Denver City Council election results show who’s ahead in 11 districts

Denver voters cast ballots Tuesday in City Council district contests that could help reshape the lawmaking body — though early results showed runoffs appeared likely in four races.

All seats were up on the 13-seat council, including 11 positions elected from geographic districts throughout the city. The other two seats are elected at large.

At least three new district-based council members were guaranteed after incumbents either opted not to run or were prevented from doing so by term limits. Both at-large members also were term-limited.

To avoid a runoff on June 6, the winning candidate in any district must receive an outright majority. This election is the first under a redistricting plan approved last year.

Three incumbents ran unopposed for new terms on Tuesday: Jamie Torres, the current council president, in west Denver’s District 3; Paul Kashmann in near-southeast District 6; and Stacie Gilmore in far-northeast District 11. Kashmann and Gilmore each will serve the third and final term allowed under Denver’s term limits.

District 1:

First-term Councilwoman Amanda Sandoval is seeking reelection to represent northwest neighborhoods, from Sloan’s Lake to Highland to Chaffee Park. She is challenged by Ava Truckey, a business owner and community organizer.

As of 7 p.m., Sandoval was leading with 6,656 votes (82%) to Truckey’s 1,457 votes (18%).

District 2:

Second-term Councilman Kevin Flynn is seeking reelection to represent far-southwest neighborhoods, from Harvey Park and a portion of Mar Lee south to Marsten. He is challenged by Tiffany Caudill, a community advocate and consultant, and Chris Herr, a sustainability director.

As of 7 p.m, Flynn was leading with 5,264 votes (76%). Caudill had 1,056 votes (15%) and Herr had 616 votes (8.9%).

District 4:

This race was open after two-term Councilwoman Kendra Black opted not to seek another term. The district spans far-southeast neighborhoods from Wellshire and University Hills to Hampden South. Running are Tony Pigford, an educator and advocate, and Diana Romero Campbell, the president and CEO of an education nonprofit.

As of 7 p.m., Romero Campbell was leading with 4,684 votes (56%) to Pigford’s 3,626 votes (44%).

District 5:

First-term Councilwoman Amanda Sawyer is seeking reelection to represent east neighborhoods from Country Club and Cherry Creek to Lowry and Windsor. She is challenged by Michael Hughes, a professional mediator.

As of 7 p.m., Sawyer was leading with 7,859 votes (65%) to Hughes’ 4,255 votes (35%).

District 7:

This race was open after second-term Councilman Jolon Clark decided not to seek another term. The mostly south-Denver district spans neighborhoods from Speer and a portion of Capitol Hill south to Ruby Hill, Overland and Rosedale. Running in the crowded race are Flor Alvidrez, a small business owner; Nick Campion, a software CEO; Adam Estroff, a sales consultant; Arthur May, a software product manager; and Guy Padgett, an operations director for a news website.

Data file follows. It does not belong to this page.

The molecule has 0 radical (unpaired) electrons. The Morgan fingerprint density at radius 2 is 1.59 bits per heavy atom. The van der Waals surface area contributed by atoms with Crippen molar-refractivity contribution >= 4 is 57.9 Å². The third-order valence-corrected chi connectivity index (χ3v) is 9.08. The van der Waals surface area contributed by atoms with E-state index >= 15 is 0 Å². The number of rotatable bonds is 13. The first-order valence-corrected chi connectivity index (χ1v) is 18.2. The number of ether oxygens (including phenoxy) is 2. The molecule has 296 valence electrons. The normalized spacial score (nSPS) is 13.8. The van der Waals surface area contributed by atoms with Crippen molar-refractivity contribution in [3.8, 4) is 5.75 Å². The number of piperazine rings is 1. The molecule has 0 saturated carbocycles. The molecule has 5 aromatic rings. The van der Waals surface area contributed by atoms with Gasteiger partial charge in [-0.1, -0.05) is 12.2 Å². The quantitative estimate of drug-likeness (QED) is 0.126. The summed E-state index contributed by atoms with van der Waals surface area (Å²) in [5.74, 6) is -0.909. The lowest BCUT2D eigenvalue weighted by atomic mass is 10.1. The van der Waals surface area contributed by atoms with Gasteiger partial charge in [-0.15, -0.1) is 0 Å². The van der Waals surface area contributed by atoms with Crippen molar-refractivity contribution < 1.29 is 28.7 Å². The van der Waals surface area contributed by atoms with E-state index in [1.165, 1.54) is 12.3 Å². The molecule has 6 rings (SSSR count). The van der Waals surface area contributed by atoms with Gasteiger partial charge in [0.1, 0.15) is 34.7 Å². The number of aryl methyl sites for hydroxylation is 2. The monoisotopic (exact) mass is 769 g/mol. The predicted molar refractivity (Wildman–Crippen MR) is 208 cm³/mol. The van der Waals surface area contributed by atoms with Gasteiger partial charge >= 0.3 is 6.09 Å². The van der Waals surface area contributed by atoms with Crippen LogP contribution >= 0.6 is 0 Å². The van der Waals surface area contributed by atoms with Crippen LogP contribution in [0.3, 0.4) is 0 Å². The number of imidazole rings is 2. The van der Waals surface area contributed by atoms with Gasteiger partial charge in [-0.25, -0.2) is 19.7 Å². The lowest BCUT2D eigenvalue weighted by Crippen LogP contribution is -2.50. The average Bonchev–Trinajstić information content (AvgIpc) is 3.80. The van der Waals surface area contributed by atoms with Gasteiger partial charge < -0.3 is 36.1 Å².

As of 7 p.m., Alvidrez had 2,721 votes (37%), Estroff had 1,342 votes (18.5%), Campion had 1,321 votes (18.2%), Padgett had 1,251 votes (17% percent) and May had 628 votes (8.7%).

District 8:

This race was open because third-term Councilman Chris Herndon was term-limited from running again. The northeast district includes Northeast Park Hill, East Colfax, Central Park and a portion of Montbello. Running in the crowded race are Tyler Drum, a nonprofit fundraiser; Shontel Lewis, a small business owner and former Regional Transportation District board director; Brad Revare, a nonprofit leader; Christian Steward, a community advocate; and Leslie Twarogowski, the director of a business improvement district.

As of 7 p.m., Revare had 2,472 votes (37%), Lewis had 2,096 votes (31%), Twarogowski had 953 votes (14%), Drum had 647 votes (9.6%) and Steward had 540 votes (8%).

District 9:

First-term Councilwoman Candi CdeBaca is seeking reelection to represent a north district that includes Five Points, Globeville, Elyria-Swansea, Clayton and a portion of Park Hill. She is challenged by Kwon Atlas, a nonprofit director, and Darrell Watson, a small business owner.

As of 7 p.m., Watson had 3,448 (46%), CdeBaca had 3,216 votes (43%) and Atlas had 857 votes (11%).

District 10:

First-term Councilman Chris Hinds is seeking reelection to represent central neighborhoods from downtown and Golden Triangle to City Park West and Congress Park. He is challenged by Shannon Hoffman, a nonprofit administrator; Noah Kaplan, an educator; and Margie Morris, a social impact consultant.

As of 7 p.m., Hinds had 3,319 votes (39%), Kaplan had 2,216 votes (26%), Hoffman had 1,856 votes (22%) and Morris had 1,149 votes (13%).

Stay up-to-date with Colorado Politics by signing up for our weekly newsletter, The Spot.

Source: Read Full Article